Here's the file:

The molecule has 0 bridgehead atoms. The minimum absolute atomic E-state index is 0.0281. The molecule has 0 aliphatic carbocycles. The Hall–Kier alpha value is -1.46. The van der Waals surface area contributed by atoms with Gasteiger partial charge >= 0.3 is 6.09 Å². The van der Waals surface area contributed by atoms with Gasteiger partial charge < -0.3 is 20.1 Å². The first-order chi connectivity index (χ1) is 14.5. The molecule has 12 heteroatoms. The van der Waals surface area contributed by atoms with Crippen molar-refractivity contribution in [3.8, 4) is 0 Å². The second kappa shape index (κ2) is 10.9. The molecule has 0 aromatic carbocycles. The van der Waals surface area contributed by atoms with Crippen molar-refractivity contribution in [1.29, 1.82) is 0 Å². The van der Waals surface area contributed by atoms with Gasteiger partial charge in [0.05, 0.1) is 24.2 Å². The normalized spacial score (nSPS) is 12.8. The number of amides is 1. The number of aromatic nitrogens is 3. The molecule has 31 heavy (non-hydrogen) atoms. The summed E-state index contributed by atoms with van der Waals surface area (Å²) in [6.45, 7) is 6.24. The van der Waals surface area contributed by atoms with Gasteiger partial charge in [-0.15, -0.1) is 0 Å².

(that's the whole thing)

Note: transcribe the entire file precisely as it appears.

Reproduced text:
The molecule has 0 bridgehead atoms. The minimum absolute atomic E-state index is 0.0281. The molecule has 0 aliphatic carbocycles. The Hall–Kier alpha value is -1.46. The van der Waals surface area contributed by atoms with Gasteiger partial charge >= 0.3 is 6.09 Å². The van der Waals surface area contributed by atoms with Gasteiger partial charge < -0.3 is 20.1 Å². The first-order chi connectivity index (χ1) is 14.5. The molecule has 12 heteroatoms. The van der Waals surface area contributed by atoms with Crippen molar-refractivity contribution in [3.8, 4) is 0 Å². The second kappa shape index (κ2) is 10.9. The molecule has 0 aromatic carbocycles. The van der Waals surface area contributed by atoms with Crippen molar-refractivity contribution in [1.29, 1.82) is 0 Å². The van der Waals surface area contributed by atoms with Gasteiger partial charge in [0.05, 0.1) is 24.2 Å². The normalized spacial score (nSPS) is 12.8. The number of amides is 1. The number of aromatic nitrogens is 3. The molecule has 31 heavy (non-hydrogen) atoms. The summed E-state index contributed by atoms with van der Waals surface area (Å²) in [6.45, 7) is 6.24. The van der Waals surface area contributed by atoms with Gasteiger partial charge in [-0.15, -0.1) is 0 Å².